I’m almost ashamed to admit that I watched Titanic the other night. Not for the umpteenth time, like most fans, but I had definitely seen it a few times before, including in the theater during its first run. This time it was playing on some cable channel, and I was alone, and it was late, and I didn’t have anything in particular to do. I had also just seen Kate Winslet on a late night talk show, promoting her current film, the Steve Jobs movie, and she was still on my mind. So it all came together nicely, and there I was finding myself on the sofa, enjoying three hours of top notch entertainment, from one of the masters of the field. A great film, by a brilliant director. And being enthralled by the great beauty and divine acting of Kate Winslet.
All the actresses and actors were superb. And of course we must again praise beautiful Kate Winslet for her altogether mesmerizing role of Rose. This is, contrary to most opinions, quite a minimalist part, with actually an understated performance, especially considering the riveting moments in the story, harrowing scenes that practically cry out for over-dramatization. So Kate Winslet certainly deserves applause for her approach, in her relatively short time on screen, and in her few, but pointed scenes, she manages to tell the entire life story of Rose Dawson, and makes us feel not singular emotions, but really a lifetime’s worth of emotions.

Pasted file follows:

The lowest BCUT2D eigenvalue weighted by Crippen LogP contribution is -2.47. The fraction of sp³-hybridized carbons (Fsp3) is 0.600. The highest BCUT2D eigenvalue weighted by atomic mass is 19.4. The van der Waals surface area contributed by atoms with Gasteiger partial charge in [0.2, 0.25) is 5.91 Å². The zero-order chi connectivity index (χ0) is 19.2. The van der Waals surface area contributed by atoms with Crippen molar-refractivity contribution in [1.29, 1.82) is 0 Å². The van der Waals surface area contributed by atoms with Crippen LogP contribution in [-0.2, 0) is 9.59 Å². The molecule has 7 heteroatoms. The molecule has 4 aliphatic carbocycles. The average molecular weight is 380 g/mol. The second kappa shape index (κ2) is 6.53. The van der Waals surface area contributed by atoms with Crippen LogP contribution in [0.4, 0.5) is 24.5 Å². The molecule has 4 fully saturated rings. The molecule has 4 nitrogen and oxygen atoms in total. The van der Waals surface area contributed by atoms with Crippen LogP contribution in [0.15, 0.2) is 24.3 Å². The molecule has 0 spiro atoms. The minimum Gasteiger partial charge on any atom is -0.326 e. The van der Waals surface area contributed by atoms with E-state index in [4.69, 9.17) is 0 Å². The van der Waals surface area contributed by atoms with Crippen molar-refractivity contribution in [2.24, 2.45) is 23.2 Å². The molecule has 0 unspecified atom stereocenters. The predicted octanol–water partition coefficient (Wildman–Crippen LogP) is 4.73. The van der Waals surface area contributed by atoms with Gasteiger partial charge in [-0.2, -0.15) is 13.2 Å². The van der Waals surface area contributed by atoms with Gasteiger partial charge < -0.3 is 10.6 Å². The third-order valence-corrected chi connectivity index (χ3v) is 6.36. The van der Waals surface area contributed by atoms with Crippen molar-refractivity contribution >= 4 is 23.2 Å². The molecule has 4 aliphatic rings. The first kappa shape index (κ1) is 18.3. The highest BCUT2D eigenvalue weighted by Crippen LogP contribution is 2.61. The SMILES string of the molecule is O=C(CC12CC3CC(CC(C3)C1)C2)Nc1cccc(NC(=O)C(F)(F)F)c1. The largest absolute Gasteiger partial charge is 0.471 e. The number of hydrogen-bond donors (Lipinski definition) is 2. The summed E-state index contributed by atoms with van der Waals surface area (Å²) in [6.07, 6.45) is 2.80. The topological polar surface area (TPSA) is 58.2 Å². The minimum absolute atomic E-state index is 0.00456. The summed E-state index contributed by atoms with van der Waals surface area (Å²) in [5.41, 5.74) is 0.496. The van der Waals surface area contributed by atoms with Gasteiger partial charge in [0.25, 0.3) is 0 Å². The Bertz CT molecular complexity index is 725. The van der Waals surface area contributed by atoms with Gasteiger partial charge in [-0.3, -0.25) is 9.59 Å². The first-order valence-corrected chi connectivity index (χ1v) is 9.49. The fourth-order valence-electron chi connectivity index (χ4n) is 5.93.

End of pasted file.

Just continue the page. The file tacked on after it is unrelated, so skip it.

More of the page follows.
For in her delicately dramatic nuances, Kate gives us the most beautiful moments, but she also holds back, as is fitting for her conflictedly repressed character, and allows us to fill in the rest, experiencing all the emotions not revealed to us, imagining the years in between, all the times in her life not shown on screen, and adding our own feelings and our own sensibilities, and thus enhancing our experience much more so than if she had provided so much for us that we felt crowded by her delivery or stifled by her performance.
Kate Winslet, as the young Rose Dawson, becomes one of the most memorable of the James Cameron’s heroines. She does it perfectly, she knew what she was doing, and in so doing, she has created a role, a performance, and an appearance on screen, that will be remembered and admired for as long as there is film, for as long as there are actresses, and for as long as there are people who love them.
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